With 802.11ax (Wi-Fi 6) just beginning to roll out into the marketplace, and with the myriad of end-user benefits that come along with Wi-Fi 6, including an average 300% improvement in user density, not to mention the awesome iPhone 11 and Galaxy 10 smartphones that support 802.11ax, what could possibly be a hot new “superhighway” form of Wi-Fi in 2021?
What the Internet itself, wired Ethernet access, and Wi-Fi all have demonstrated for decades is that the wider and faster the traffic lanes become, and as more lanes are added, new applications, display technologies, and video technologies always advance to fill them up. With ax we get more efficient use of spectrum, we get narrower channels and therefore more of them, we get more simultaneous streams, we have sleep timers, and so much more. We can expect a 300–400% improvement in density. Wow – that is a tremendous advancement in one generation of technology. And yet, like an old TV game show, “but there’s more – you’ve won a new car!” – ax now has plans to get even better.
OK – not a new car, but – something of even higher value – more spectrum. The FCC is working with the Wi-Fi community to open up a ton of new spectrum in the 6GHz band. To be precise, 1200 MHz of new spectrum – which is 2X the amount available today. To be even more precise, a total of 59 additional 20 MHz–wide channels. Wow. In Europe, regulators are looking at making 500 MHz available, also a huge swath of spectrum. This spectrum has some old incumbents, but the usage here is very limited and generally geographically of low density. Rules changes by the FCC take time and are subject to lots of public input and industry lobbying efforts, not to mention technical analysis by the FCC’s engineering office and policy team. Caveats non-withstanding, there is the reason to believe that we will see new rules permitting the use of the 6GHz spectrum by 2021.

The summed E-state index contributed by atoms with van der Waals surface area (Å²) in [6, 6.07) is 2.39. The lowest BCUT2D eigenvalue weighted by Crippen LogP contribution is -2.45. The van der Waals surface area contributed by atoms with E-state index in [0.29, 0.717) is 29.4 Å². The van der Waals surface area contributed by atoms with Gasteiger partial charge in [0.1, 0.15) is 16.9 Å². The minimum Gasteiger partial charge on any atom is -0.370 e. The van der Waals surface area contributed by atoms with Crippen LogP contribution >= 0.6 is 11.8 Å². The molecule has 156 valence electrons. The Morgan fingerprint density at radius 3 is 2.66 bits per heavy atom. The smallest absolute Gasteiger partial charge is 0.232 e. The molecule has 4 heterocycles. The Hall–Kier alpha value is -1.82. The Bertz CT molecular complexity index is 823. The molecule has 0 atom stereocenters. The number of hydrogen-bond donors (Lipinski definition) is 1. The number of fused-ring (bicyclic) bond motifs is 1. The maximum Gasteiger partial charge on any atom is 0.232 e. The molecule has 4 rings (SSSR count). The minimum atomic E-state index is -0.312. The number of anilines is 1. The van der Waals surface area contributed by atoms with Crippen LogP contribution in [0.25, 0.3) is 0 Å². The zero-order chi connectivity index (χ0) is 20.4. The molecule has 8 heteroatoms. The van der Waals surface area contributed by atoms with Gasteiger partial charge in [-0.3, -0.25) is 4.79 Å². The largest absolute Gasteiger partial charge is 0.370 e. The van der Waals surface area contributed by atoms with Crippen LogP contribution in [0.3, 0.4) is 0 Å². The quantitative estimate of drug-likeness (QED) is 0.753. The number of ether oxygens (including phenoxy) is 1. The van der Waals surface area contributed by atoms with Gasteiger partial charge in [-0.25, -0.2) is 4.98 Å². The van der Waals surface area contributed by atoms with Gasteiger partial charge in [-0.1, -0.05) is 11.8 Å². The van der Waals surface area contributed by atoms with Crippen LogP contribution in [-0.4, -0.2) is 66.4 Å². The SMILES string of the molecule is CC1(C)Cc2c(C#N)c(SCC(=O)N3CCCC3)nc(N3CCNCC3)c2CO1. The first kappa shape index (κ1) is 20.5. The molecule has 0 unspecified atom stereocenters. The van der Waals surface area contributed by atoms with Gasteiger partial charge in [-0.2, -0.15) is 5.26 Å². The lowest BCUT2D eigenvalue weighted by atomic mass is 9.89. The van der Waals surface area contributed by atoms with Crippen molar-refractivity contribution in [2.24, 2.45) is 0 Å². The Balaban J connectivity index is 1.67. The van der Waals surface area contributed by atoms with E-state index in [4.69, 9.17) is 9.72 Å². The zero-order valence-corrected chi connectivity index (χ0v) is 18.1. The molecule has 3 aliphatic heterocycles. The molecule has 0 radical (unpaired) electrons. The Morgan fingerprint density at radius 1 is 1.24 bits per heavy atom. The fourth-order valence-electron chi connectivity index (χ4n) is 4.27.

With Wi-Fi 6 already delivering many improvements in density versus prior Wi-Fi generations, you might be wondering what all of the fuss is about – how does this new spectrum benefit users? First of all, the 6 GHz frequency band utilization as envisioned by the Wi-Fi community will make available large contiguous blocks of spectrum. This will enable not just more overall spectrum for more channels, such as the fifty 20 MHz channels mentioned, but importantly, more contiguous spectrum wide enough to have fourteen 80 MHz and even many 160 MHz–wide channels. This, in turn, enables a variety of improvements and new use cases.
First, how about VR learning? Say Whaaat? I recently met a physician teaching at Harvard who is using 360-degree videos taken in remote villages in Chiapas demonstrating healthcare training for local village health promoters. Each of the video streams, even with H.264 compression, uses a ton of throughput. A full classroom of students can’t use the VR headsets at the same time. What if every classroom was using a hi-def 12-bit color video? The only solution is 6 GHz.
Let’s talk healthcare. With wide channels, multi-gigabit data rates will now be available to healthcare workers. Wouldn’t it be valuable to see a 3D CAT scan or MRI on a nice retina display tablet with your physician annotating your results or your family’s results right in front of you?